In These Times the Home is a Tired Place is a communiqué to all zygotes with ambitions to please think about what they’re about to do. Be careful, these stories warn, the world is going to expect you to wear shoes and know about fish forks. And understand that if you say yes to being born, if you agree to being a member of a family, you will one day be plagued by these questions: What is my fault? For which tragedies am I responsible? If you ask Jessica Hollander, she’ll tell you straight: all of it. Life is one unwitting infraction after another. These stories, about, among other things, the endearing apocalypse of childbearing and –rearing, are as funny and fierce and charming and startling in their wisdom as life is tragic, which is to say at least you’ll have a good manual for living once you get here. So, zygote, are you up to it?”—Kellie Wells, author of Fat Girl, Terrestrial

“Like the description of one of her characters, Jessica Hollander’s senses are “heightened to danger”. These incredible stories are razor-sharp with the possibility of disaster, and Hollander is doing something special in transforming domestic spaces into something anxious and unsettling. Simply put, Hollander understands the weirdness of family, of relationships, and she has the language to make it exciting and new.”—Kevin Wilson, author of The Family Fang

"If Jane Austen had written short stories, they would have read much like the restlessly domestic, marvelously mannered ones found in Jessica Hollander’s debut collection, In These Times the Home Is a Tired Place. Hollander’s fictions are hyper-real, saturated with telling timely detail, delivered by attuned and tenaciously scaled and sculpted language. One is up to one’s Empire neck in sense and sensibility and pride and prejudice and and and and and so much more."—Michael Martone, author of Michael Martone and Four for a Quarter


In These Times the Home Is a Tired Place has the potential to bring broader attention to a small market press. . . . Hollander’s evocative imagery does a marvelous job of capturing the sort of existential ennui that many young millennials have faced since the start of The Great Recession. . . . Hollander’s characters wander into the paralysis and anguish of an entire generation.”—Michael Broida, The Rumpus Review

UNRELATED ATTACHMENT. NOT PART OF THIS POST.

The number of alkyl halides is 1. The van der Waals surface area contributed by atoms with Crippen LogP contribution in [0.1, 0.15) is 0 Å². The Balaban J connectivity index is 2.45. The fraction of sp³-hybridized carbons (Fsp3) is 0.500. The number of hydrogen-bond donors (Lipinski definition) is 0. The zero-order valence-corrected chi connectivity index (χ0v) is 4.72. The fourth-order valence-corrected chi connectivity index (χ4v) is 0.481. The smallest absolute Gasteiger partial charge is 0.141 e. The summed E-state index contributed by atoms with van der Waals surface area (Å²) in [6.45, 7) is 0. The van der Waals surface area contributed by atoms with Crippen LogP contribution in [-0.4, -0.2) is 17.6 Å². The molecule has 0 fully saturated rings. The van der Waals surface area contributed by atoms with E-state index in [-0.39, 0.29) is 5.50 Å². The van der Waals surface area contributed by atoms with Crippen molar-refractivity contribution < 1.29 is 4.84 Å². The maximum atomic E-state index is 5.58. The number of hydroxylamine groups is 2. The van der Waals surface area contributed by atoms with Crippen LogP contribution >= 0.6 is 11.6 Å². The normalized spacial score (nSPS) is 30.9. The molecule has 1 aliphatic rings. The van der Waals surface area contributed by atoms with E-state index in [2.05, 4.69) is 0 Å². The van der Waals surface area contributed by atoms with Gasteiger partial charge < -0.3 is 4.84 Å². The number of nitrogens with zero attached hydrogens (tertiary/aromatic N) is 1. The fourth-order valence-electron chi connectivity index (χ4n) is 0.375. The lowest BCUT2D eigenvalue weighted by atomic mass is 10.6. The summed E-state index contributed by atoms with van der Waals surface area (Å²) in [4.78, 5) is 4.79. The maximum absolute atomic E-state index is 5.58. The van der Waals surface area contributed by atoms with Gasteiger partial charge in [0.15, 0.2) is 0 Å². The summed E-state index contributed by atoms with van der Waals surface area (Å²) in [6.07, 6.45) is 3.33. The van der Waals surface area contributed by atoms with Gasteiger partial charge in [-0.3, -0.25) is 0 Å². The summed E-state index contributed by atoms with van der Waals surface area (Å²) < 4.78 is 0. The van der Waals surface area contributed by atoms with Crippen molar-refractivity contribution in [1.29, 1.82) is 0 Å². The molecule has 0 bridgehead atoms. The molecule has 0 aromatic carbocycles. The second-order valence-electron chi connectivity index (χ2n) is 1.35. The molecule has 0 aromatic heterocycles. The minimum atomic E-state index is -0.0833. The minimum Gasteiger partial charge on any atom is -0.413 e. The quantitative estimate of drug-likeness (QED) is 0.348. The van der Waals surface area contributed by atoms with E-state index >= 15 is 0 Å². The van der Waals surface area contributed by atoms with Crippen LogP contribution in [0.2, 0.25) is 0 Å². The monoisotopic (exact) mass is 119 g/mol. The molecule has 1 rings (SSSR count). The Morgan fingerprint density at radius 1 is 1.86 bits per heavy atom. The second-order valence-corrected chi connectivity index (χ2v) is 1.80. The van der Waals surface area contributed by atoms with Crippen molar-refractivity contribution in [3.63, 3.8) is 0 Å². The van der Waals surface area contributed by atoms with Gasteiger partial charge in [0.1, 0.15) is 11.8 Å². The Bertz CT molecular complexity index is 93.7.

In These Times the Home Is a Tired Place is a sneak-attack on the conventions of domestic dramas. As Hollander’s stories unfold, the rapids undermining peaceful domestic life become apparent, and sweep readers along in their current for a read that has a much wider scope than just suburban homes.”—Caitlin Van Horn, Bustle

“The stories in In These Times the Home is a Tired Place brim with tension and little moments of surprise, and I found them exciting to read. The author doesn't shy away from gritty subjects or dark emotions--yet her stories also offer unexpected and touching moments of hope. . . . Recommended for fans of literary short fiction of the more daring sort--Hollander's stories would be nicely at home on the bookshelf alongside collections by Caitlin Horrocks, Holly Goddard Jones, Danielle Evans, Megan Mayhew Bergman, Bonnie Jo Campbell and others.”—Jennifer M. Kaufman, Books, Personally


“A fresh and original voice. . . . The stories are far from bleak, seamed as they are with a deadpan black humor, and enlivened by sharp, brisk telling.”—Mia Taylor,Mid-American Review


"A delightful, hyperrealistic take on today's suburban landscape. . . . In These Times the Home Is a Tired Place showcases Hollander's incredible eye for finding overlooked moments and inflating them with her astute language. Her work contains a heartfelt intensity not to be missed."--Front Porch Journal


"Most female characters in these stories falter at a perceived crossroad, a moment in their lives when they can choose the path of social expectation or swerve their own way. These conflicts arise in biting, humorous prose--sharp, clipped sentences interrupted by sentences of surprising beauty and length. . . . In these stories, language is Hollander's strength. With it, she excavates the hidden implications and repercussions of social norms with a humor that enlivens and illuminates. Her scenes shine vividly and tensely."--New Letters